Saturday, January 23, 2010

Story Time: Jospeh, Part 2 - Crazy Dreams

Time for part two of my retelling of the Joseph story. When we left Joseph last time we had learned about his siblings (all 11 of them) and the conflicts that existed between Jacob’s wives. We also learned that Joseph and his brother Benjamin were Jacob’s favorite sons.

Part 2
Jacob loved Joseph more than any of his other sons. We know that Jacob played favorites with his wives, so it’s no surprise that he also played favorites with his sons. He was very obvious about his favoritism and really didn’t try to hide it. One day he gave Joseph a beautiful coat. The Bible says that it was richly ornamented. Traditionally we called it a coat of many colors. The exact specifications of this coat are unimportant. What is important is that it was a very clear indication that Jacob loved Joseph more than any of his other sons. To make matters worse, Joseph was a bit of a tattletale. There is nothing like tattling to make your siblings hate you. Trust me on this one…I’ve only got half as many siblings as Joseph, but I know a thing or two about tattling and sibling rivalry. So, after Joseph tattled on his brothers shepherding skills, they were all hanging out around the “base camp”. Joseph started having dreams. Today there are a variety of views on the importance of dreams. Some people think we can actually learn stuff from the dreams others believe they are just the by-products of our imaginations. However, in Joseph’s time, dreams were mucho-important.
Joseph has this dream and decides to tell his brothers about it. Imagine this: They are all sitting out in the sheepfold, maybe around a small fire for warmth (it gets cold in the desert at night). The conversation lulls a bit as they all drift off to that land that is half way between sleeping and being awake. The time that is perfect for deep, intellectual conversation. The flames of the fire play across their faces. Joseph speaks. “Hey guys. I had this dream the other night. Wanna hear about it?” His brothers grunt noncommittally as boys are apt to do. Joseph takes the noncommittal grunts as an affirmative and begins to tell about his dream. “So, we were all out harvesting the grain one day. All 12 of us were there. We were binding the grain into sheaves (a sheath of grain is basically just a bundle of grain tied around the middle with a piece of fiber. In groups of three or more they can be made to stand upright like little tiny haystacks. Sheaves are then stacked into bigger piles to store for the off season). All of a sudden my sheath left my hands, moved away from me and stood upright. All by itself. Then, the sheaves that each of you were working on also left you and came over by mine. Instead of standing up though, they bowed down to my sheath. It was weird.”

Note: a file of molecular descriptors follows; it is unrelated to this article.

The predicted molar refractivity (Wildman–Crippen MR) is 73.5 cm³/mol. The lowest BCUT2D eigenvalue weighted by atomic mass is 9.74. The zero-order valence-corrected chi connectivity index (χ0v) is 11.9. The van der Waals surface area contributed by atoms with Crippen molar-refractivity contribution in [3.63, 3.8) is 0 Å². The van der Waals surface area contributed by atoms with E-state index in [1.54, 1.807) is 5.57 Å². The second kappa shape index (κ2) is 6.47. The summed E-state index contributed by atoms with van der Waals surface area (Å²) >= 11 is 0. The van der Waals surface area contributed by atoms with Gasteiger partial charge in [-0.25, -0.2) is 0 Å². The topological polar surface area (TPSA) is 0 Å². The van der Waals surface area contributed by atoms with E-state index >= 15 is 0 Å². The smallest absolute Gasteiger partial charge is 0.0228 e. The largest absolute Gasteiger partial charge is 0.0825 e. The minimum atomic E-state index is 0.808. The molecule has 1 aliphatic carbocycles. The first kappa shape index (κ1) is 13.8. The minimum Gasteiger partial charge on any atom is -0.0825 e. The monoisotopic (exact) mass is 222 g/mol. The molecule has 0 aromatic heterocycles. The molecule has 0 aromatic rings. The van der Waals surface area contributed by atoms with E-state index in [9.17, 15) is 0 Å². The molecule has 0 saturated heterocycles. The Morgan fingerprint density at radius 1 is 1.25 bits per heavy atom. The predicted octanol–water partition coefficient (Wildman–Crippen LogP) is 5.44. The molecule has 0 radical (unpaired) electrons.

His brothers are more awake now. Their indignation rang out. “What!??!” “You think we are going to bow down to you?” “If we bowed to anybody it would be Reuben. He’s the oldest” “You’re such a dreamer.” “Go to sleep you little twit and don’t get any grandiose ideas about yourself.” Slowly, after making snide comments to each other, silence settles back over the group and one by one they drift off to sleep.
The next night the same thing happened. They were sitting around the fire, drifting off to sleep when Joseph decided to tell them about his other dream. This time, instead of being out in the field binding grain they were up in the heavens. Joseph himself was some sort of celestial body, his brothers were stars and his parents were the sun and moon. Once again everything bowed down to Joseph. Once again his brothers ridiculed him and called him names.
The next morning he decided to tell Jacob about the dream. His father loved him very much. Surely he would not ridicule him for his dream. Wrong. Jacob flipped out. His blood pressure rose. “What are you talking about Joseph? This dream of yours? Will your mother and I and your brothers actually come and bow down to the ground before you? You are talking crazy. Stop this foolishness.”
His brothers who had overheard this exchange shot self-satisfied looks to each other. Their father agreed. This was foolish talk. His father however tucked this away into the recesses of his mind. He’d seen some pretty crazy stuff. Heck, he’d even wrestled with YHWH himself back in the day. Anything was possible.
Some time passed and Jacob sent his sons, except for Benjamin and Joseph, out to a place called Shechem to find better pasture for the sheep. This added to the jealousy of Joseph’s brothers. They had to go work and Joseph got to stay home. Such a pet.
Some time later Jacob decided to send Joseph to Shechem to check up on his brothers and the flocks. He gave him some provisions for the journey and supplies to bring to his brothers and Joseph went on his way.

That’s all for now.  :) More later.

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